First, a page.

As of June 2021, Malaysians had an 11-fold greater risk of COVID-19 infection compared to Indonesians with 21.32 cases per million in Indonesia versus 236.46 -new cases per million population in Malaysia. Nevertheless, as of July 11, this gap has only been reduced by twofold in just 1 month. This occurred despite Indonesia’s valiant attempts to expand its testing capability (Sasongko, 2021).

This research firstly intends to evaluate the effectiveness of employees working from home during the COVID-19 epidemic. Secondly, since prior studies upon the quality of life associated with health aspects have focused on several groups with particular illnesses as respondents, this research will investigate the quality of life of individuals impacted by COVID-19 who started working from home as a group of healthy participants facing psychological distress. The document and literature chosen would specifically cover the following purposes:

(1) To determine the performance of employees who were working at home during the COVID-19 pandemic in Malaysia and Indonesia.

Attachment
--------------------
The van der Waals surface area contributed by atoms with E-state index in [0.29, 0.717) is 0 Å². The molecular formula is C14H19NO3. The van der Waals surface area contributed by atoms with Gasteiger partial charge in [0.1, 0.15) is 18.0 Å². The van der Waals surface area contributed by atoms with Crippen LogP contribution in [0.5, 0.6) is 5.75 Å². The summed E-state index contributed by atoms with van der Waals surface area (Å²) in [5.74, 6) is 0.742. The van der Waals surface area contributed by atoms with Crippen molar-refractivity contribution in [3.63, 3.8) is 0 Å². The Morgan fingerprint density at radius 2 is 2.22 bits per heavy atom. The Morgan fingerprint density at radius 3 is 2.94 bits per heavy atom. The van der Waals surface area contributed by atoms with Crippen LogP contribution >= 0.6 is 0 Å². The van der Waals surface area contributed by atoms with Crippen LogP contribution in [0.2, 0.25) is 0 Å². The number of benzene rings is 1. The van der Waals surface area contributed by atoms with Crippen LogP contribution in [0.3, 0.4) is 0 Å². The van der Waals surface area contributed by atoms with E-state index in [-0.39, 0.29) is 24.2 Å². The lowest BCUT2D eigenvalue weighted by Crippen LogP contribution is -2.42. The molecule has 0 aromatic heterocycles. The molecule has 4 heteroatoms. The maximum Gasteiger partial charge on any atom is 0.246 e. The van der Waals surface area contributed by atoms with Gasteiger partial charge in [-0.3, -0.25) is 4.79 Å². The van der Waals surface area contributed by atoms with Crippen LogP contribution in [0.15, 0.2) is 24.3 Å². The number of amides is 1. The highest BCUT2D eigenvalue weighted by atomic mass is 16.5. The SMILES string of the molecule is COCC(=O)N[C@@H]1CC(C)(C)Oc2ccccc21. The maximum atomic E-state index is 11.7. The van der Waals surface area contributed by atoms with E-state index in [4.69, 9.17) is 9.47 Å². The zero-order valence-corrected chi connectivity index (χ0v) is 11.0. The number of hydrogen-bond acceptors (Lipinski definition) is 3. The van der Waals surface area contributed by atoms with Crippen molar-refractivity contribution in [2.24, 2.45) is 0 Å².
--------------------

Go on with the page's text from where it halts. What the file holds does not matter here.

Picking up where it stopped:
(2) To examine the employee’s quality of life affected by COVID-19 Malaysia and Indonesia.

Literature Review

The COVID-19 number of fatalities was again surging in various Southeast Asian nations since July 2021, as has been reported by the Center for Strategic & International Studies. The amount of new COVID-19 infections has risen as a consequence of the rapid development of the Delta variant, which might have improved its infectiousness. Lockdown restrictions have been reintroduced as a result of such. Concurrently, Indonesia has a COVID-19 fatality rate of 392 per million on August 9, making it one the worst in the southeast followed by Malaysia and the Philippines, with rates of 334 and 262 per million, respectively. Additionally, due to 4 cases of Delta variant infections among its workers, Malaysia’s parliament has put the nation under lockdown for two weeks starting 1 June 2021. Conflicts are rising throughout the public discussion, as they criticize the lockdown, claiming that this is a part of the government’s order to dodge taking responsibility for its management of the pandemic outbreak (Jeong, 2021).